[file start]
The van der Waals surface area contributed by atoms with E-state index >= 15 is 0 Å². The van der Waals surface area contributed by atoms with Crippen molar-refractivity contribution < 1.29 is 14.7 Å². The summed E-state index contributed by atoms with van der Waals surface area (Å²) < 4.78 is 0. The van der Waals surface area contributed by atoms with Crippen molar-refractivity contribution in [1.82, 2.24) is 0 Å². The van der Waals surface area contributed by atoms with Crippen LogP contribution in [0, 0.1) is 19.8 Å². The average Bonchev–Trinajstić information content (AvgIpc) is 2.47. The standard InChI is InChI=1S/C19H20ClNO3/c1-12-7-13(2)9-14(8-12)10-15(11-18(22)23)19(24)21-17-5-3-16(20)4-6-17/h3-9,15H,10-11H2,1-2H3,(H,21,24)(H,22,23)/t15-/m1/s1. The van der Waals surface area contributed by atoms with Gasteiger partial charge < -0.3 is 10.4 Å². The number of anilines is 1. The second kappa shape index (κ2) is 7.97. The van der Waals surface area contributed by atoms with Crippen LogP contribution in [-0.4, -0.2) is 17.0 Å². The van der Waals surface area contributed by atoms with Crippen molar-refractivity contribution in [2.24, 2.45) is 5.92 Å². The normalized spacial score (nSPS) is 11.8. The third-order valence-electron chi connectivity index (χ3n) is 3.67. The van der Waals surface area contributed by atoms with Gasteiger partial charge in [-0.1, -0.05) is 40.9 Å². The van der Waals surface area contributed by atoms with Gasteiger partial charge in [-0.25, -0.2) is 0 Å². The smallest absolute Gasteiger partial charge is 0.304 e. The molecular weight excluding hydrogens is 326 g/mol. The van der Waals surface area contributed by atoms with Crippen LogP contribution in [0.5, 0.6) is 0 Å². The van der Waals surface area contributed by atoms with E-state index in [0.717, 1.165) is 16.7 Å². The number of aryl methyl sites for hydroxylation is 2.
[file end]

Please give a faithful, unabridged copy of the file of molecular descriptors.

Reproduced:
The van der Waals surface area contributed by atoms with E-state index >= 15 is 0 Å². The van der Waals surface area contributed by atoms with Crippen molar-refractivity contribution < 1.29 is 14.7 Å². The summed E-state index contributed by atoms with van der Waals surface area (Å²) < 4.78 is 0. The van der Waals surface area contributed by atoms with Crippen molar-refractivity contribution in [1.82, 2.24) is 0 Å². The van der Waals surface area contributed by atoms with Crippen LogP contribution in [0, 0.1) is 19.8 Å². The average Bonchev–Trinajstić information content (AvgIpc) is 2.47. The standard InChI is InChI=1S/C19H20ClNO3/c1-12-7-13(2)9-14(8-12)10-15(11-18(22)23)19(24)21-17-5-3-16(20)4-6-17/h3-9,15H,10-11H2,1-2H3,(H,21,24)(H,22,23)/t15-/m1/s1. The van der Waals surface area contributed by atoms with Gasteiger partial charge < -0.3 is 10.4 Å². The number of anilines is 1. The second kappa shape index (κ2) is 7.97. The van der Waals surface area contributed by atoms with Crippen LogP contribution in [-0.4, -0.2) is 17.0 Å². The van der Waals surface area contributed by atoms with Crippen molar-refractivity contribution in [2.24, 2.45) is 5.92 Å². The normalized spacial score (nSPS) is 11.8. The third-order valence-electron chi connectivity index (χ3n) is 3.67. The van der Waals surface area contributed by atoms with Gasteiger partial charge in [-0.1, -0.05) is 40.9 Å². The van der Waals surface area contributed by atoms with Gasteiger partial charge in [-0.25, -0.2) is 0 Å². The smallest absolute Gasteiger partial charge is 0.304 e. The molecular weight excluding hydrogens is 326 g/mol. The van der Waals surface area contributed by atoms with Crippen LogP contribution in [0.5, 0.6) is 0 Å². The van der Waals surface area contributed by atoms with E-state index in [0.717, 1.165) is 16.7 Å². The number of aryl methyl sites for hydroxylation is 2.